Advanced sensors are in almost every consumer product, car, and home. Looking toward the future, even more sensors will be packed into each device.
“I look for advanced sensor technologies to be used in future Bosch products.”
Engineer for development of new sensor fabrication processes to be used in next-generation products. I review new materials and processes and, depending on how promising they look, integrate them into prototypes for enhancement of sensor functionality. Using the cleanroom Stanford University wafer fabrication facility, parts are fabricated for proof of concept. If successful and there is market demand, they are transferred for mass production. Some of these parts are now commercialized for use in timing references by the spin-off company, SiTime.
- Idea of the Year Winner, "A Novel Non-Contact Thermometer in Smartphones"
J. Stehle et al. (2014)Silicon migration of through-holes in single- and poly-crystalline silicon membranes
- J. Stehle, V.A. Hong, A. Feyh, G.J. O’Brien, G. Yama, O. Ambacher, B. Kim, T.W. Kenny
- Solid-State Sensors, Actuators, and Microsystems Workshop, Hilton Head, p. 32-35
F. Purkl et al. (2013)Serpentine geometry for enhanced performance of nanometer-thin platinum bolometers
- F. Purkl, T. S. English, G. Yama, J. Provine, A. K. Samarao, A. Feyh, B. Kim, G. O'Brien, O. Ambacher, R. T. Howe, T. W. Kenny
- The 17th International Conference on Solid-State Sensors, Actuators and Microsystems, p. 1507-1510
F. Purkl et al. (2013)Sub-10 nanometer uncooled platinum bolometers via plasma enhanced atomic layer deposition
- F. Purkl, T. English, G. Yama, J. Provine, A. K. Samarao, A. Feyh, G. O'Brien, O. Ambacher, R. T. Howe, T. W. Kenny
- IEEE 26th International Conference on Micro Electro Mechanical Systems (MEMS), p. 185-188
E.J. Ng et al. (2012)Ultra-stable epitaxial polysilicon resonators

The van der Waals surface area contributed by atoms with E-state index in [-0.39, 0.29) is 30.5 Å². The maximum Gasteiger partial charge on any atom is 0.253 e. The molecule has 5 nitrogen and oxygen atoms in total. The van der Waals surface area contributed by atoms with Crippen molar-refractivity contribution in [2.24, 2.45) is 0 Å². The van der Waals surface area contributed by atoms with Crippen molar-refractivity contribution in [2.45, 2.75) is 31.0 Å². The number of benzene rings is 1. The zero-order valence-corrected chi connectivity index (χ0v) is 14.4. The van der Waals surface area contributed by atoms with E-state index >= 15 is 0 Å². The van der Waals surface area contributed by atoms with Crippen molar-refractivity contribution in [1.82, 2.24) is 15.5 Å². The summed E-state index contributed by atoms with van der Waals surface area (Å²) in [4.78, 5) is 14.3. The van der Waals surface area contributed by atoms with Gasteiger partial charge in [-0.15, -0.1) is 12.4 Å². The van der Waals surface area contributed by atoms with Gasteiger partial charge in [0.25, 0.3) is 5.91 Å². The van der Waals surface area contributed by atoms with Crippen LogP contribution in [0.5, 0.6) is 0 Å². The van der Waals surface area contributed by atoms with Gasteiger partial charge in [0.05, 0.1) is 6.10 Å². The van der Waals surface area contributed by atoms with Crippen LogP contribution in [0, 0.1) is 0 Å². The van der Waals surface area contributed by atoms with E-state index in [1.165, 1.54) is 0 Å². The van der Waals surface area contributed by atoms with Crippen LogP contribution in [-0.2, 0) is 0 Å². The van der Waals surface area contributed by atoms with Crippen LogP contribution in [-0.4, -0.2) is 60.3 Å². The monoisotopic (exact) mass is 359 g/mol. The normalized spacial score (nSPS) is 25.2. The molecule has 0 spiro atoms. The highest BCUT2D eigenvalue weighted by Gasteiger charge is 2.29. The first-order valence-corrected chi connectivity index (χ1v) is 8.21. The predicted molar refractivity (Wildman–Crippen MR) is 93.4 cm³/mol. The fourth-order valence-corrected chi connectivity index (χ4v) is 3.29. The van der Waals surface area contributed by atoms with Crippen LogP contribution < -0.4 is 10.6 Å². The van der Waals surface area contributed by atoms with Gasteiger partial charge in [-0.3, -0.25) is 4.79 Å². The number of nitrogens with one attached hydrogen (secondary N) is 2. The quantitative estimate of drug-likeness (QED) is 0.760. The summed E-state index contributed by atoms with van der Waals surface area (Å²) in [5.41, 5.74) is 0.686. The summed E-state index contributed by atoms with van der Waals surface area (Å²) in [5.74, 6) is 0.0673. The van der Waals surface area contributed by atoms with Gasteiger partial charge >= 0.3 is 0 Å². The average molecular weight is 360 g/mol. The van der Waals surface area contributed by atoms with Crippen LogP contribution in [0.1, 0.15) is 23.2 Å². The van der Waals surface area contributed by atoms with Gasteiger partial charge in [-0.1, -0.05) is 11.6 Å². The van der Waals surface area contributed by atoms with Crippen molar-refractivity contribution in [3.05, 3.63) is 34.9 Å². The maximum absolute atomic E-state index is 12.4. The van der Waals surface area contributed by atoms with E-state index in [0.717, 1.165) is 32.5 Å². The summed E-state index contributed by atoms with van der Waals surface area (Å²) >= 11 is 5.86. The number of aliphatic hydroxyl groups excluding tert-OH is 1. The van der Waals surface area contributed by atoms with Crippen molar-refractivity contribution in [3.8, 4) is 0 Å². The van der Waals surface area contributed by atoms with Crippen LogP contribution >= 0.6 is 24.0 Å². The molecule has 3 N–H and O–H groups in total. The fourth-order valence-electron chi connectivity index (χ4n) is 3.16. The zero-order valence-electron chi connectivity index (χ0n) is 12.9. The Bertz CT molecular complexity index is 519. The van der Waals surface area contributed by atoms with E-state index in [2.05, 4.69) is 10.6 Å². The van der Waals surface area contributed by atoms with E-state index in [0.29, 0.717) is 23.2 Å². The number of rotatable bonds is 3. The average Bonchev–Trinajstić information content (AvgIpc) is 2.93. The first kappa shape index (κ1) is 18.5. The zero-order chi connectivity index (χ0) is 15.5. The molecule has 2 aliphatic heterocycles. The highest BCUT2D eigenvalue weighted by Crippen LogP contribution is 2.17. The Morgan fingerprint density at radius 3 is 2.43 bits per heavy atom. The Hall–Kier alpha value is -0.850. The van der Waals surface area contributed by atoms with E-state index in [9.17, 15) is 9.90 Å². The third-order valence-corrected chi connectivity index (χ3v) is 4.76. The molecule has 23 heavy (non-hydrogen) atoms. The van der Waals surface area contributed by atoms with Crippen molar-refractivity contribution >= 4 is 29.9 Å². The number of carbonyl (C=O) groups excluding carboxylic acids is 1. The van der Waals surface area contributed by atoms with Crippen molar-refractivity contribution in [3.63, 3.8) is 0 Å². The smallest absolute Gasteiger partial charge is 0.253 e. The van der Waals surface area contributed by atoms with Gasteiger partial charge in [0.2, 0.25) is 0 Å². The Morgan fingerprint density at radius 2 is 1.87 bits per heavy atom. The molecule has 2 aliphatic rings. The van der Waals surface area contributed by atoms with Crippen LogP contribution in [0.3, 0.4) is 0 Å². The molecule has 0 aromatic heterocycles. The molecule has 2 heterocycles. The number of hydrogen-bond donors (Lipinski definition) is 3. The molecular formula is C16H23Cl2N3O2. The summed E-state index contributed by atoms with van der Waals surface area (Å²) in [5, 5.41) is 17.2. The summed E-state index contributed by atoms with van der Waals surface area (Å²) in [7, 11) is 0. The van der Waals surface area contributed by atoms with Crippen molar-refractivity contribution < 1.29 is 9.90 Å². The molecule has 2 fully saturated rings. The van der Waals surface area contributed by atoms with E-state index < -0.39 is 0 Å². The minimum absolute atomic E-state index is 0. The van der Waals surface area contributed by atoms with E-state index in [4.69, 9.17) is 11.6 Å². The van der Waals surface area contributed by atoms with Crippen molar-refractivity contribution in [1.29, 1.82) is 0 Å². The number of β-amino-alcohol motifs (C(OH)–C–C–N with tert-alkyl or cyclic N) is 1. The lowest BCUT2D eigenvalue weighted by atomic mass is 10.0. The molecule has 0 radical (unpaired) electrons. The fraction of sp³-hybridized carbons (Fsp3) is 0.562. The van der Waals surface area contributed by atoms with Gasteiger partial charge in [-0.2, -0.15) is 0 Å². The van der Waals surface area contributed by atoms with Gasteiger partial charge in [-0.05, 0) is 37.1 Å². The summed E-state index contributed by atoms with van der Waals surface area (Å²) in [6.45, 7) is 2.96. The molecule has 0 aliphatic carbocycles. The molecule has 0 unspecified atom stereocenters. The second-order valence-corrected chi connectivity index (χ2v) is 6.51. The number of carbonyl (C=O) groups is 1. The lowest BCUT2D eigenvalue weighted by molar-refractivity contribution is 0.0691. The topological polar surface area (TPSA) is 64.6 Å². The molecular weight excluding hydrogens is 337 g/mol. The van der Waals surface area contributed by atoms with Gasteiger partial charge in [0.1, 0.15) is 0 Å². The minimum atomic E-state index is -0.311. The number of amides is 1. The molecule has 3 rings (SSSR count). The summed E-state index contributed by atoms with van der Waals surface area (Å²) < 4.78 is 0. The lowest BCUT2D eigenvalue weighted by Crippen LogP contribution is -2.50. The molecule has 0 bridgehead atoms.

- E.J. Ng, S. Wang, D. Buchman, C.-F. Chiang, T.W. Kenny, H. Muenzel, M. Fuertsch, J. Marek, U.M. Gomez, G. Yama, G. O’Brien
- Hilton Head, p. 271-274
Interview with Gary Yama
Senior Expert for MEMS Sensor Fabrication Processes
Please tell us what fascinates you most about research.
What fascinates me most about my research is that I get to take a piece of silicon and do a number of different processes on it, such as deposition, patterning, and etching. These steps, and variations of them, are repeated a number of times and the finished part is something that measures acceleration, temperature, rotation, time, or other components.
What makes research done at Bosch so special?
Research at Bosch is special because one has the freedom to try new and different things. If something does not turn out as planned, one can move on to try something else that may have the potential to work out.
What research topics are you currently working on at Bosch?
The research topics I am working on are graphene synthesis for bio-medical applications and a DNA sensing chip.
What are the biggest scientific challenges in your field of research?
The biggest scientific challenges for my research are being able to develop a process that works for the targeted type of sensing. One always has to keep in mind that at some point, if the project is successful, millions and millions of these parts will have to be made and the research and development process will have to be scaled up to mass production.
How do the results of your research become part of solutions "Invented for life"?
The results of my research become part of the solutions “Invented for life” when they are used in products that are mass produced for the general public. One example is a research project that was developing a replacement for a quartz timing device out of silicon. This was a successful technology development and was a Bosch spin-off to a start-up company. Now these silicon timing devices are in a number of consumer products, including Apple Watch and Fitbit Charge 2.